LHC sets new record to 3.5 TeV

CERN Operations Group leader Mike Lamont (foreground) and LHC engineer in charge

CERN Operations Group leader Mike Lamont (foreground) and LHC engineer in charge Alick Macpherson in the CERN Control Centre this morning.

At just after 5:20 this morning, two 3.5 TeV proton beams successfully circulated in the Large Hadron Collider for the first time. This is the highest energy yet achieved in a particle accelerator, and an important step on the way to the start of the LHC research programme. The first attempt to collide beams at 7 TeV (3.5 TeV per beam) will follow on a date to be announced in the near future.

“Getting the beams to 3.5 TeV is testimony to the soundness of the LHC’s overall design, and the improvements we’ve made since the breakdown in September 2008,” explained CERN’s Director for Accelerators and Technology, Steve Myers. “And it’s a great credit to the patience and dedication of the LHC team.”

The current LHC run began on 20 November 2009, with the first circulating beam at 0.45 TeV. Milestones were quick to follow, with twin circulating beams established by 23 November and a world record beam energy of 1.18 TeV being set on 30 November. By the time the LHC switched off for 2009 on 16 December, another record had been set with collisions recorded at 2.36 TeV and significant quantities of data recorded. Over the 2009 part of the run, each of the LHC’s four major experiments, ALICE, ATLAS, CMS and LHCb recorded over a million particle collisions, which were distributed smoothly for analysis around the world on the LHC computing grid. The first physics papers were soon to follow.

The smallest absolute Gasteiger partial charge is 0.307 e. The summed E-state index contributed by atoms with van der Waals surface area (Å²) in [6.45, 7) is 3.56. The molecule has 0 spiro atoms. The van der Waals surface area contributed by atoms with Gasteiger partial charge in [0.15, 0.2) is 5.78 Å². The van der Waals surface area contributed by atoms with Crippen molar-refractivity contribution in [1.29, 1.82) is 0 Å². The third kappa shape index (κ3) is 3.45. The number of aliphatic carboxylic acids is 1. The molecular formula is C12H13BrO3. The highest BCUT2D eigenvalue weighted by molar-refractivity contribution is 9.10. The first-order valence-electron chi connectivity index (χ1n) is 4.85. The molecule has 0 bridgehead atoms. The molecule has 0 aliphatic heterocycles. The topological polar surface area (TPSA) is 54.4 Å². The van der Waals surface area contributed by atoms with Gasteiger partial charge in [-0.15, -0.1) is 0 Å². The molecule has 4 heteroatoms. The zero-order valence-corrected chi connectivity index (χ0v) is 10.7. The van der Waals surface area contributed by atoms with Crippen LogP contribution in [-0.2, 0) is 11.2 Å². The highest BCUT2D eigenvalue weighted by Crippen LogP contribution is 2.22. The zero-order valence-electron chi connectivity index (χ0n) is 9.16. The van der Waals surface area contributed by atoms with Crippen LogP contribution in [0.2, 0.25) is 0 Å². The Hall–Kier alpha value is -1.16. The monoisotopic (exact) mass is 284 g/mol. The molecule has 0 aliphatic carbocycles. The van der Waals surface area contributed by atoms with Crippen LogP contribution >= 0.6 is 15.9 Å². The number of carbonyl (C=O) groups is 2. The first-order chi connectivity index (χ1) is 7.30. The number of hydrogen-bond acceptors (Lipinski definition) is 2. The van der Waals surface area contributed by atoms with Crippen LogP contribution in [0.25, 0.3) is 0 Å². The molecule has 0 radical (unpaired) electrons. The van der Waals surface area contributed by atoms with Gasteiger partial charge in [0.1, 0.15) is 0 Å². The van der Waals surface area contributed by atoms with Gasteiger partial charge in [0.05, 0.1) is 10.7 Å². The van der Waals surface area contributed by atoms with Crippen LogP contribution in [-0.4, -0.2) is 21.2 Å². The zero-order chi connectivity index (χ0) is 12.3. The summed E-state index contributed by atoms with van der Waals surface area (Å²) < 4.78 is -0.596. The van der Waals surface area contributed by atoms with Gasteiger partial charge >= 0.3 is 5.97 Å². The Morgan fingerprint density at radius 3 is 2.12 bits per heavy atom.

After the 2.36 TeV collisions, a technical stop ensued at the beginning of 2010, during which the machine was prepared for higher-energy running. Higher energy collisions require higher electrical currents in the LHC magnet circuits. This places more exacting demands on the new machine protection systems, which have now been readied for the task.

Once 7 TeV collisions have been established, the plan is to run continuously for a period of 18-24 months, with a short technical stop at the end of 2010. This will bring enough data across all the potential discovery areas to firmly establish the LHC as the world’s foremost facility for high-energy particle physics.

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